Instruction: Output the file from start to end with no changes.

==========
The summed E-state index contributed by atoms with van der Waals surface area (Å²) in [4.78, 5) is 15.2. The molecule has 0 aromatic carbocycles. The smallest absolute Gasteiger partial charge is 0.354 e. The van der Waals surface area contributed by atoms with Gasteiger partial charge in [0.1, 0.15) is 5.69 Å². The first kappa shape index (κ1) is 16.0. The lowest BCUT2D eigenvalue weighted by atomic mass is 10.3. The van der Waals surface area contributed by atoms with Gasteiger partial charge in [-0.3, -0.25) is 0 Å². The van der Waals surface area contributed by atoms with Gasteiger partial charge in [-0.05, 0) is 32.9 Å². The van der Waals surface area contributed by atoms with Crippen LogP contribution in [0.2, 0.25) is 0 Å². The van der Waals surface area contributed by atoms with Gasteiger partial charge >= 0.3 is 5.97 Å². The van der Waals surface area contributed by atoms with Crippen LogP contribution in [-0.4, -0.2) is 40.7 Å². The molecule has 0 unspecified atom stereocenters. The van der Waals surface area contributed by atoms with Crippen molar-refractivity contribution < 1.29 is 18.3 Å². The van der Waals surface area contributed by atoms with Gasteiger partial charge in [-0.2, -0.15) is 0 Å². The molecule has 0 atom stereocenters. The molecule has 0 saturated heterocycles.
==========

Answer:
The summed E-state index contributed by atoms with van der Waals surface area (Å²) in [4.78, 5) is 15.2. The molecule has 0 aromatic carbocycles. The smallest absolute Gasteiger partial charge is 0.354 e. The van der Waals surface area contributed by atoms with Gasteiger partial charge in [0.1, 0.15) is 5.69 Å². The first kappa shape index (κ1) is 16.0. The lowest BCUT2D eigenvalue weighted by atomic mass is 10.3. The van der Waals surface area contributed by atoms with Gasteiger partial charge in [-0.3, -0.25) is 0 Å². The van der Waals surface area contributed by atoms with Gasteiger partial charge in [-0.05, 0) is 32.9 Å². The van der Waals surface area contributed by atoms with Crippen LogP contribution in [0.2, 0.25) is 0 Å². The van der Waals surface area contributed by atoms with Gasteiger partial charge >= 0.3 is 5.97 Å². The van der Waals surface area contributed by atoms with Crippen LogP contribution in [-0.4, -0.2) is 40.7 Å². The molecule has 0 unspecified atom stereocenters. The van der Waals surface area contributed by atoms with Crippen molar-refractivity contribution < 1.29 is 18.3 Å². The van der Waals surface area contributed by atoms with Gasteiger partial charge in [-0.2, -0.15) is 0 Å². The molecule has 0 atom stereocenters. The molecule has 0 saturated heterocycles.